Early corticosterone increases vocal complexity in a wild parrot: An organizational role of the hypothalamic–pituitary–adrenal axis in vocal learning?

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The neuroendocrinology of vocal learning is exceptionally well known in passerine songbirds. Despite huge life history, genetic and ecological variation across passerines, song learning tends to occur as a result of rises in gonadal and non-gonadal sex steroids that shape telencephalic vocal control circuits and song. Parrots are closely related but independently evolved different cerebral circuits for vocal repertoire acquisition in both sexes that serve a broader suite of social functions and do not appear to be shaped by early androgens or estrogens; instead, parrots begin a plastic phase in vocal development at an earlier life history stage that favors the growth, maturation, and survival functions of corticosteroids. As evidence, corticosterone (CORT) supplements given to wild green-rumped parrotlets (Forpus passerinus) during the first week of vocal babbling resulted in larger vocal repertoires in both sexes in the remaining days before fledging. Here, we replicate this experiment but began treatment 1 week before in development, analyzing both experiments in one model and a stronger test of the organizational effects of CORT on repertoire acquisition. Early CORT treatment resulted in significantly larger repertoires compared to late treatment. Both treatment groups showed weak negative effects on the early, reduplicated stage of babbling and strong, positive effects of CORT on the later, variegated stage. Results are consistent with more formative effects of corticosteroids at earlier developmental stages and a role of the hypothalamic–pituitary–adrenal axis (HPA) in vocal repertoire acquisition. Given the early emergence of speech in human ontogeny, parrots are a promising model for understanding the putative role of the HPA axis in the construction of neural circuits that support language acquisition.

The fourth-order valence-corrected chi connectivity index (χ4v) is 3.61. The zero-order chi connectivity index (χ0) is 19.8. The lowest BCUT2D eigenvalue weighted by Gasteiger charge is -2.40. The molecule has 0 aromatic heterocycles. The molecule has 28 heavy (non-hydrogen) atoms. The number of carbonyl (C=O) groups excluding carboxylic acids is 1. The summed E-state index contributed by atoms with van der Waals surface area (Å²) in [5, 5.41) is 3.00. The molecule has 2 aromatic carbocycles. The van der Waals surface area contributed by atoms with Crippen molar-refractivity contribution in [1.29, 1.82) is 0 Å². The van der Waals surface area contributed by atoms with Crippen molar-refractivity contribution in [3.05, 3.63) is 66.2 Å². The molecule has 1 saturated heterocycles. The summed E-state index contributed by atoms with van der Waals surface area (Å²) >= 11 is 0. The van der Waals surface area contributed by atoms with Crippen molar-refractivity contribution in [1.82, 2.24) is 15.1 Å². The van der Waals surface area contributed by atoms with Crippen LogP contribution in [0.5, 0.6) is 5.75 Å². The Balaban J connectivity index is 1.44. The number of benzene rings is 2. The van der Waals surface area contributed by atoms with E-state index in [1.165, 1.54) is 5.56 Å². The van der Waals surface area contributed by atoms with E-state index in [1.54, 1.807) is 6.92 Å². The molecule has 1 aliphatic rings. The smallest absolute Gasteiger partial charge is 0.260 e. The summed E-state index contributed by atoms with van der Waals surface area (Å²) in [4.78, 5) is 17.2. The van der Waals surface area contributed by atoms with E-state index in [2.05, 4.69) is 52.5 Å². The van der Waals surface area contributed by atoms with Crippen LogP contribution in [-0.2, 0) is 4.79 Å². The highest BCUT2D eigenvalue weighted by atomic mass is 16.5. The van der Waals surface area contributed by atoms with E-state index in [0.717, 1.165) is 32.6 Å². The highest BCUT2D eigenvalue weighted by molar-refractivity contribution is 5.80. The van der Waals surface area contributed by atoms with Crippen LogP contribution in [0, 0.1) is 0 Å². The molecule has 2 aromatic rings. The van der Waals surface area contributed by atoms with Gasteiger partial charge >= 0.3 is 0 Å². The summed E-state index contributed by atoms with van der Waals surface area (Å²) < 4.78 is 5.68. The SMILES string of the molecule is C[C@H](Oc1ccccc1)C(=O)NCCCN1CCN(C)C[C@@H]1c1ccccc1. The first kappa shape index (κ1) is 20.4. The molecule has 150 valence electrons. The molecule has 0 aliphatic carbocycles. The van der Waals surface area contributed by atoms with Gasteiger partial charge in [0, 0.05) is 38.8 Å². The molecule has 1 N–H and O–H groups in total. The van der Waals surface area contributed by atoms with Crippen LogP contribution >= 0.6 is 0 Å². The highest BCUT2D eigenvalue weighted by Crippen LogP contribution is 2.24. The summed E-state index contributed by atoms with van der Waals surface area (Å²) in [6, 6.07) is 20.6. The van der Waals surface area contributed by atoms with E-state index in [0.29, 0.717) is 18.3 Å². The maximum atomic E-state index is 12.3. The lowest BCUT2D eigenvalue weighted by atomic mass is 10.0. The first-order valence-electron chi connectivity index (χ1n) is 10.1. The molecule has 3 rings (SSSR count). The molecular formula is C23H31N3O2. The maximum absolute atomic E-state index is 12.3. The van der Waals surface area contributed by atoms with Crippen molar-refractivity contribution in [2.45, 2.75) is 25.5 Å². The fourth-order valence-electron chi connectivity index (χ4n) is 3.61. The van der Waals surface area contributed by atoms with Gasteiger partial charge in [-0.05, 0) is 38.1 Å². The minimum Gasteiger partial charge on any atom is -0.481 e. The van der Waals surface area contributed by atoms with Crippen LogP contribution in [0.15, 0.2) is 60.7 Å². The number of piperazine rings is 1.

© 2024 British Society for Neuroendocrinology.


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Journal of Neuroendocrinology